C Magazine


Issue 149

Aajiiqatigiingniq: Isuma’s Digital Indigenous Democracy Project
by Emily Laurent Henderson

The first place I encountered a fraction of the goliath that is the Digital Indigenous Democracy (DID) project from Igloolik-based media collective Isuma Productions was in Venice in 2019. It seems counter-intuitive that my first glimpse into an ongoing digital intervention into mining development on Inuit homelands would be so far away from those homelands, especially as an Inuk myself. While representing Canada at the Biennale that year, one of the things they screened was My Father’s Land (Ataatama Nunanga) (2012), which comprises footage of the surrounding lands of filmmaker and Isuma co-founder Zacharias Kunuk’s home community of Igloolik from 1995 onward, interspersed with his testimony at the Nunavut Impact Review Board (NIRB) in 2012. Developed as a response to the proposed Baffinland Mary River iron ore mine, the film is just one component of a sprawling community-focused media archive regarding the development of the mine near the communities of Igloolik and Mittimatalik (Pond Inlet) which Isuma has been striving to make as accessible as possible to Inuit living in the region.

Community consultations with Indigenous communities regarding extractive developments that will affect the health of the surrounding populations have been fraught across the country, with communities and corporations having differing ideas on what constitutes adequate consultation. Resource extraction on Indigenous land is always led with tactics of colonial entitlement that lack respect and consideration for those who live on and take care of the land. Indigenous peoples have continually adapted their responses to this experience.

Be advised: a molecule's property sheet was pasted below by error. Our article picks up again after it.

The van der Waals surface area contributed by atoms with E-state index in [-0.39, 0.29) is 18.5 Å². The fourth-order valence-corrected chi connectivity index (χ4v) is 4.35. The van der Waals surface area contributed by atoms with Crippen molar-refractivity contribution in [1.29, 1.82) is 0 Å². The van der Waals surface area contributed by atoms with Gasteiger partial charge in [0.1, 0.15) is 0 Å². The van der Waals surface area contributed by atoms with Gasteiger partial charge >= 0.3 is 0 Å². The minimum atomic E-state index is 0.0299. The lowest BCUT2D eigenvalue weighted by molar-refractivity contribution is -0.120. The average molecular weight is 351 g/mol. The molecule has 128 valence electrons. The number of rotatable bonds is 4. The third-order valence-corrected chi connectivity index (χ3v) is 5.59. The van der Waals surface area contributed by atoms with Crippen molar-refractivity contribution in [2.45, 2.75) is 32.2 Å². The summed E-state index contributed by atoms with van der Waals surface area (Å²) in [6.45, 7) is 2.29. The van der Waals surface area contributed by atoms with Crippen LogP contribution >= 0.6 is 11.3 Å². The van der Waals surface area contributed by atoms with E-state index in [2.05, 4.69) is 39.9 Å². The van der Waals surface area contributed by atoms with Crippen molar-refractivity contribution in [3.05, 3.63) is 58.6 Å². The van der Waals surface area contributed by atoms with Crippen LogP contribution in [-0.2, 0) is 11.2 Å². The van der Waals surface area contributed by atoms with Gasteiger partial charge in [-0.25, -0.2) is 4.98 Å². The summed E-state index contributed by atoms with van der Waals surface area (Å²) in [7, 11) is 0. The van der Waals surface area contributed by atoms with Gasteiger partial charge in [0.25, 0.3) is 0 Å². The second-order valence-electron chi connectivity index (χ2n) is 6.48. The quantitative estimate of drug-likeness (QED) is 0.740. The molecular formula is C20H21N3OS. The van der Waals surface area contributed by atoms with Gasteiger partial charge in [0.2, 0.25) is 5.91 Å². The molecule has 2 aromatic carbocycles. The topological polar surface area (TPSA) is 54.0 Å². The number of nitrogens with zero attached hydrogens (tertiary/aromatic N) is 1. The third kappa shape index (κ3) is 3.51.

It is in the spirit of independent media distribution that Isuma has been able to shape community involvement in the mine’s development and recent proposed expansion. NIRB took on the community and environmental impact review process and consultations, and Isuma founded the DID project to share relevant information and content as broadly as possible, beginning first with Inuktitut-language radio broadcasts in 2012. During the early days of the NIRB consultations, Isuma combined their work and content to create a multimedia human rights impact assessment that included radio, film, social media, and television and contracted the help of human rights lawyer Lloyd Lipsett to represent the interests of Inuit during the hearings. It was intentionally designed to be reflective of _aajiiqatigiingniq_—an Inuit method for consensus-based decision making, which in this case invited as many Inuit voices as possible through whichever medium was most accessible to them. Over time, the DID project expanded to include video testimonials from Inuit, which could be conducted entirely in Inuktitut, and provided participants the option to self-tape and upload their own videos. The collective has also focused on making Inuit-specific media available to northerners, including through the installation of media players across the territory of Nunavut to address the lack of access to high-speed internet.